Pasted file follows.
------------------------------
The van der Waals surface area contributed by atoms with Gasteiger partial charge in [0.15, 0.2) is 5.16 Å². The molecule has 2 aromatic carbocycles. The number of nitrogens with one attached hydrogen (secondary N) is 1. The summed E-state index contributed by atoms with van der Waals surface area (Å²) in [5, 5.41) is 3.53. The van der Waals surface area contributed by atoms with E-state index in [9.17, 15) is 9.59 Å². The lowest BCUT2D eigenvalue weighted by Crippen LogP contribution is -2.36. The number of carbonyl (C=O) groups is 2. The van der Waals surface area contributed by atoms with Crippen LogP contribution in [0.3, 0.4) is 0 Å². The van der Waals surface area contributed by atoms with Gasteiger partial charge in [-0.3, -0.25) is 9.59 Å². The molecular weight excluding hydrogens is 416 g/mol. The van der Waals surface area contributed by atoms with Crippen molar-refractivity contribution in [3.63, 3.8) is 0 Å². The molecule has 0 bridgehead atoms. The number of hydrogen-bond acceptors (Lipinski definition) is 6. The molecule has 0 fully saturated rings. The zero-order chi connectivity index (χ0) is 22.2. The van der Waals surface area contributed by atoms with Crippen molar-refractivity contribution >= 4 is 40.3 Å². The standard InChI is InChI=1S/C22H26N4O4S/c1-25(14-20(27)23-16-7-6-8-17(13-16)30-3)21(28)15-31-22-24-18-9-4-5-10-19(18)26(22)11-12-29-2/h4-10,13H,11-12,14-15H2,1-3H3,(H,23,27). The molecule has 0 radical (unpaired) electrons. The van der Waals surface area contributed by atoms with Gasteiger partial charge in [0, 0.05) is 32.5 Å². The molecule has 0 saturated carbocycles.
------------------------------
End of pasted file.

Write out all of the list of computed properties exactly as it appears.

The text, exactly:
The van der Waals surface area contributed by atoms with Gasteiger partial charge in [0.15, 0.2) is 5.16 Å². The molecule has 2 aromatic carbocycles. The number of nitrogens with one attached hydrogen (secondary N) is 1. The summed E-state index contributed by atoms with van der Waals surface area (Å²) in [5, 5.41) is 3.53. The van der Waals surface area contributed by atoms with E-state index in [9.17, 15) is 9.59 Å². The lowest BCUT2D eigenvalue weighted by Crippen LogP contribution is -2.36. The number of carbonyl (C=O) groups is 2. The van der Waals surface area contributed by atoms with Crippen LogP contribution in [0.3, 0.4) is 0 Å². The van der Waals surface area contributed by atoms with Gasteiger partial charge in [-0.3, -0.25) is 9.59 Å². The molecular weight excluding hydrogens is 416 g/mol. The van der Waals surface area contributed by atoms with Crippen molar-refractivity contribution in [3.63, 3.8) is 0 Å². The molecule has 0 bridgehead atoms. The number of hydrogen-bond acceptors (Lipinski definition) is 6. The molecule has 0 fully saturated rings. The zero-order chi connectivity index (χ0) is 22.2. The van der Waals surface area contributed by atoms with Crippen molar-refractivity contribution >= 4 is 40.3 Å². The standard InChI is InChI=1S/C22H26N4O4S/c1-25(14-20(27)23-16-7-6-8-17(13-16)30-3)21(28)15-31-22-24-18-9-4-5-10-19(18)26(22)11-12-29-2/h4-10,13H,11-12,14-15H2,1-3H3,(H,23,27). The molecule has 0 radical (unpaired) electrons. The van der Waals surface area contributed by atoms with Gasteiger partial charge in [0, 0.05) is 32.5 Å². The molecule has 0 saturated carbocycles.